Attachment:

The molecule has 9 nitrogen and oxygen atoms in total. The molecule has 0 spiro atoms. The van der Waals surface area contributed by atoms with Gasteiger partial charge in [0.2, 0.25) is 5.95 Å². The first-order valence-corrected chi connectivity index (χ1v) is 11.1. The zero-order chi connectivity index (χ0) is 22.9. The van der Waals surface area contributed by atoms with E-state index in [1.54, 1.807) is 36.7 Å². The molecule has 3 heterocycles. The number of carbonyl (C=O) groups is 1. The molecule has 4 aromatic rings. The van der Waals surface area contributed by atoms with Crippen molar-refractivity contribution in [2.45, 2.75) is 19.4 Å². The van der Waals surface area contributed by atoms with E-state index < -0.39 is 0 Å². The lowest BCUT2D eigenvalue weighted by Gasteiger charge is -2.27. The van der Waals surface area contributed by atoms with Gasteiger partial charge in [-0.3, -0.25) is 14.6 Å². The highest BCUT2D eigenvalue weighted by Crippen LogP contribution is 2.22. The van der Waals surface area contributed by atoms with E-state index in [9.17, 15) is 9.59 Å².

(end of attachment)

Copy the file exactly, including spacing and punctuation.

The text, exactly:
The molecule has 9 nitrogen and oxygen atoms in total. The molecule has 0 spiro atoms. The van der Waals surface area contributed by atoms with Gasteiger partial charge in [0.2, 0.25) is 5.95 Å². The first-order valence-corrected chi connectivity index (χ1v) is 11.1. The zero-order chi connectivity index (χ0) is 22.9. The van der Waals surface area contributed by atoms with E-state index in [1.54, 1.807) is 36.7 Å². The molecule has 3 heterocycles. The number of carbonyl (C=O) groups is 1. The molecule has 4 aromatic rings. The van der Waals surface area contributed by atoms with Crippen molar-refractivity contribution in [2.45, 2.75) is 19.4 Å². The van der Waals surface area contributed by atoms with E-state index < -0.39 is 0 Å². The lowest BCUT2D eigenvalue weighted by Gasteiger charge is -2.27. The van der Waals surface area contributed by atoms with Gasteiger partial charge in [-0.3, -0.25) is 14.6 Å². The highest BCUT2D eigenvalue weighted by Crippen LogP contribution is 2.22. The van der Waals surface area contributed by atoms with E-state index in [9.17, 15) is 9.59 Å².